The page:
ISTANBUL — Iran is emerging as the center of an outbreak of the new coronavirus across the Middle East, where cases in at least five countries have been linked to patients who traveled to Iran in recent weeks, authorities said.
In Iran, 139 people have contracted the virus, including the deputy health minister and a prominent member of parliament. Nineteen people have died, according to the Health Ministry — the largest death toll from the virus outside China, where it first appeared.
The government has struggled to contain the spread of infections after reporting the first confirmed cases in the holy Shiite city of Qom last week. Since then, the virus has appeared in multiple Iranian cities, and infections in Bahrain, Iraq, Kuwait, Lebanon and Oman have been traced back to Iran.
Several countries have halted flights to Iran. On Wednesday, Bahrain said the number of coronavirus infections in the island nation has risen to 26, after three more cases were detected among people who had recently returned from Iran, state media reported.
In Iraq, which borders Iran, authorities closed crossings along the frontier, and medical teams at the country’s airports monitored arriving passengers after five people were confirmed to have been infected. Hundreds of thousands of Iranians visit Iraq’s holy city of Najaf each year, and shrines and schools there were shuttered Wednesday and the streets largely empty, residents said.
But even as regional governments moved to control the outbreak, Iranian authorities came under fire for what critics said is an inadequate response to the threat.Officials have rejected calls to quarantine major cities and have allowed communal prayer services to continue in places such as Qom, where the virus first emerged in Iran. Nurses and other medical personnel have complained in interviews and on social media that authorities were preventing health workers from wearing masks and were forcing staff to buy their own gloves.
“The equipment we have and the protective measures in place are all very primitive. The situation is critical,” said one nurse at the Shariati teaching hospital in Tehran. She was reached by telephone and spoke on the condition of anonymity to freely discuss her working conditions.
The hospital, she said, lacks coronavirus testing kits and was attempting to diagnose patients through their symptoms and chest X-rays.
The virus, officially called SARS-CoV-2, causes fever, cough and mild to severe respiratory illness. But some relatives of patients who died of the disease, named covid-19, as well as nurses in other hospitals, said few people exposed to the virus were being screened or tested, according to posts on social media. One man who spoke to Radio Farda, a U.S.-funded Persian-language broadcast service, said he was forced to bury his 83-year-old mother after she died of covid-19 in Qom.
Despite the growing concerns, President Hassan Rouhani on Tuesday urged fellow Iranians to “continue work and other activities.” He said “enemy plots” were to blame for “spreading fear and closing down the country.”
Rouhani made the remarks on the same day that his deputy health minister — and head of Iran’s task force against the coronavirus — was diagnosed with the virus. On Monday, Iraj Harirchi was shown coughing and sweating profusely as he briefed reporters on the outbreak in a government building in Tehran.
“With regard to quarantines, we are absolutely against them. . . . [They] belong to the pre-World War era, for the plague, cholera, stuff like that,” Harirchi said, wiping his brow and taking sips of water.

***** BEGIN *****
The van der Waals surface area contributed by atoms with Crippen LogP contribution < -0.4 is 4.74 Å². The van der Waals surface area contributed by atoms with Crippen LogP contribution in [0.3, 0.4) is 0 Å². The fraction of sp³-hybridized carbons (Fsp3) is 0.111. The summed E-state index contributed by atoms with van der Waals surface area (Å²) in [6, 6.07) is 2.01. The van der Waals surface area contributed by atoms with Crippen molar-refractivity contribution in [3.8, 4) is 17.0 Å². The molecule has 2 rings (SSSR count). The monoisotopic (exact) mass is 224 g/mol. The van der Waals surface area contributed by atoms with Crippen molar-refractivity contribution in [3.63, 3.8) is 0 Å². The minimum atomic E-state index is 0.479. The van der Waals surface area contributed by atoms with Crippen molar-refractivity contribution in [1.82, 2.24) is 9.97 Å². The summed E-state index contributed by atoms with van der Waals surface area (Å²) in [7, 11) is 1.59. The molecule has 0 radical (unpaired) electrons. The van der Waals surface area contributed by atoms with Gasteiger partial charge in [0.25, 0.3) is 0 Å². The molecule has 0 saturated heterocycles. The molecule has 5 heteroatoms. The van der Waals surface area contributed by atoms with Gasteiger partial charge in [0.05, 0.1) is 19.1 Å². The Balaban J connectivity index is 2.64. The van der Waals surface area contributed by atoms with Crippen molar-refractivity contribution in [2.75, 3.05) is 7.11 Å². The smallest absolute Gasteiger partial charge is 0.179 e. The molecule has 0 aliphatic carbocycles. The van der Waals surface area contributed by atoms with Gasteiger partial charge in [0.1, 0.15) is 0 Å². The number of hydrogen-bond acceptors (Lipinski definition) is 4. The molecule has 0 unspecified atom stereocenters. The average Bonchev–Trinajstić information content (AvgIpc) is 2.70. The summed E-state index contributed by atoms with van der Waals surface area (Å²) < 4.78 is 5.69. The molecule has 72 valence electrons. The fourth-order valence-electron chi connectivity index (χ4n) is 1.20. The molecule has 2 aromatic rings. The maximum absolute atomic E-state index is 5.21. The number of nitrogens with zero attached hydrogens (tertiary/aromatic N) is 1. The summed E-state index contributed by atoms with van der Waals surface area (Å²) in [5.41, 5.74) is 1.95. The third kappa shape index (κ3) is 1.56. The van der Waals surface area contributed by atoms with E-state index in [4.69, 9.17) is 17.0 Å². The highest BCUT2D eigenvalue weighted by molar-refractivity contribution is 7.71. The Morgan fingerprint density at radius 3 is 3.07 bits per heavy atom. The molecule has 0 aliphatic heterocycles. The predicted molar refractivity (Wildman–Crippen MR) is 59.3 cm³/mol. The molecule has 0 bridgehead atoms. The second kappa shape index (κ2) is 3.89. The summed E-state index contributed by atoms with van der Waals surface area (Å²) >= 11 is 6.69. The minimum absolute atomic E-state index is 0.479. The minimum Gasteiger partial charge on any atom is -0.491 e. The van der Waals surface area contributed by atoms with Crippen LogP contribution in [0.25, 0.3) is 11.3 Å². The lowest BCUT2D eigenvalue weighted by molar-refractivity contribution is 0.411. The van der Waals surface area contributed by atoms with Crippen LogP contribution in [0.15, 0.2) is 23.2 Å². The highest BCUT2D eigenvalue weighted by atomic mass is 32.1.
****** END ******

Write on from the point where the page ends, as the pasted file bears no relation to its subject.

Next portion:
The next day, Harirchi posted a video online announcing that he has the virus. Another prominent official, reformist lawmaker Mahmoud Sadeghi, also said he tested positive for the virus that causes covid-19.
“The government appears unable to grasp the scope or severity of the coronavirus outbreak. Supreme Leader Ali Khamenei and Rouhani are probably unwilling to take decisive steps that could unsettle a population already under extreme pressure from U.S. sanctions,” said Henry Rome, an Iran analyst at the Eurasia Group, a political risk consultancy.
“But this political decision has undermined containment efforts, such as outbreak surveillance, travel restrictions or quarantines,” he said. “Government inaction could set the stage for a broader outbreak in the country, increasing the risk to other Middle Eastern countries.”
In Iraq, for example, the Interior Ministry said that more than 8,000 Iraqis have returned from Iran in recent weeks and that it would be adopting measures to test and quarantine them. It was unclear, however, how or when earlier arrivals would be traced or monitored.
Doctors said Iraq’s dilapidated health-care system would be ill-equipped to cope with a significant outbreak. Suspected cases were put under quarantine in Najaf, in the south, and in the northern cities of Mosul and Kirkuk.
“Those who have symptoms are put in isolation. Those who don’t are sent home with instructions about how to quarantine themselves,” said Rana Fakhry, a doctor working at the airport in Najaf, where Iraq’s first coronavirus case was reported.
“At this airport alone, there are five flights a day from Iran, 200 Iraqis on each,” she said. “We’re checking everyone.”
The Health Ministry said it has established hotlines in each Iraqi province so that residents could report symptoms or concerns. In the capital, Baghdad, the number appeared to be out of service, and in other provinces, the doctors who answered said they were fielding hundreds of calls.
“Our system is not modern. We don’t have proper space for quarantine or proper antibacterial measures to keep things clean,” said Yasser Maki, a dentist at a hospital in Najaf. “We’re not ready. We’re not ready at all.”
Loveluck reported from Baghdad. Mustafa Salim in Baghdad and Liz Sly in Beirut contributed to this report.
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